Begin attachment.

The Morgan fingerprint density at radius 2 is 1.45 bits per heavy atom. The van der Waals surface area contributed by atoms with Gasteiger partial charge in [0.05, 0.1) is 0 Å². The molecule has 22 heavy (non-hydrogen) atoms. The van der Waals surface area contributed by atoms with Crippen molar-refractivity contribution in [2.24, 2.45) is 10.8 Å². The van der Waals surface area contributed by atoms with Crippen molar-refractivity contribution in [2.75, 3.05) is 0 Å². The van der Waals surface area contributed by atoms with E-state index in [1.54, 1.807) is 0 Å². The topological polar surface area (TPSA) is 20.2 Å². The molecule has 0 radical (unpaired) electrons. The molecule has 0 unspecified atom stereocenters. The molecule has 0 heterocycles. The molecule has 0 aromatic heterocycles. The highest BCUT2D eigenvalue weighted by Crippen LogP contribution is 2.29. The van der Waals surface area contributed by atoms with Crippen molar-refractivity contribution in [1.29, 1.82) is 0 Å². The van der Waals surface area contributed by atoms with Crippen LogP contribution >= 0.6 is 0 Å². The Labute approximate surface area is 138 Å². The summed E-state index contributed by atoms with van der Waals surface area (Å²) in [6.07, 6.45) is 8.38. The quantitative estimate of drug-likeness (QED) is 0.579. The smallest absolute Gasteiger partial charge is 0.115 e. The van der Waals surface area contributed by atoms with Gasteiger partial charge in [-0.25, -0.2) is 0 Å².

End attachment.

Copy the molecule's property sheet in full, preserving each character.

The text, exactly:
The Morgan fingerprint density at radius 2 is 1.45 bits per heavy atom. The van der Waals surface area contributed by atoms with Gasteiger partial charge in [0.05, 0.1) is 0 Å². The molecule has 22 heavy (non-hydrogen) atoms. The van der Waals surface area contributed by atoms with Crippen molar-refractivity contribution in [2.24, 2.45) is 10.8 Å². The van der Waals surface area contributed by atoms with Crippen molar-refractivity contribution in [2.75, 3.05) is 0 Å². The van der Waals surface area contributed by atoms with E-state index in [1.54, 1.807) is 0 Å². The topological polar surface area (TPSA) is 20.2 Å². The molecule has 0 radical (unpaired) electrons. The molecule has 0 unspecified atom stereocenters. The molecule has 0 heterocycles. The molecule has 0 aromatic heterocycles. The highest BCUT2D eigenvalue weighted by Crippen LogP contribution is 2.29. The van der Waals surface area contributed by atoms with Crippen molar-refractivity contribution in [1.29, 1.82) is 0 Å². The van der Waals surface area contributed by atoms with Crippen LogP contribution >= 0.6 is 0 Å². The Labute approximate surface area is 138 Å². The summed E-state index contributed by atoms with van der Waals surface area (Å²) in [6.07, 6.45) is 8.38. The quantitative estimate of drug-likeness (QED) is 0.579. The smallest absolute Gasteiger partial charge is 0.115 e. The van der Waals surface area contributed by atoms with Gasteiger partial charge in [-0.25, -0.2) is 0 Å².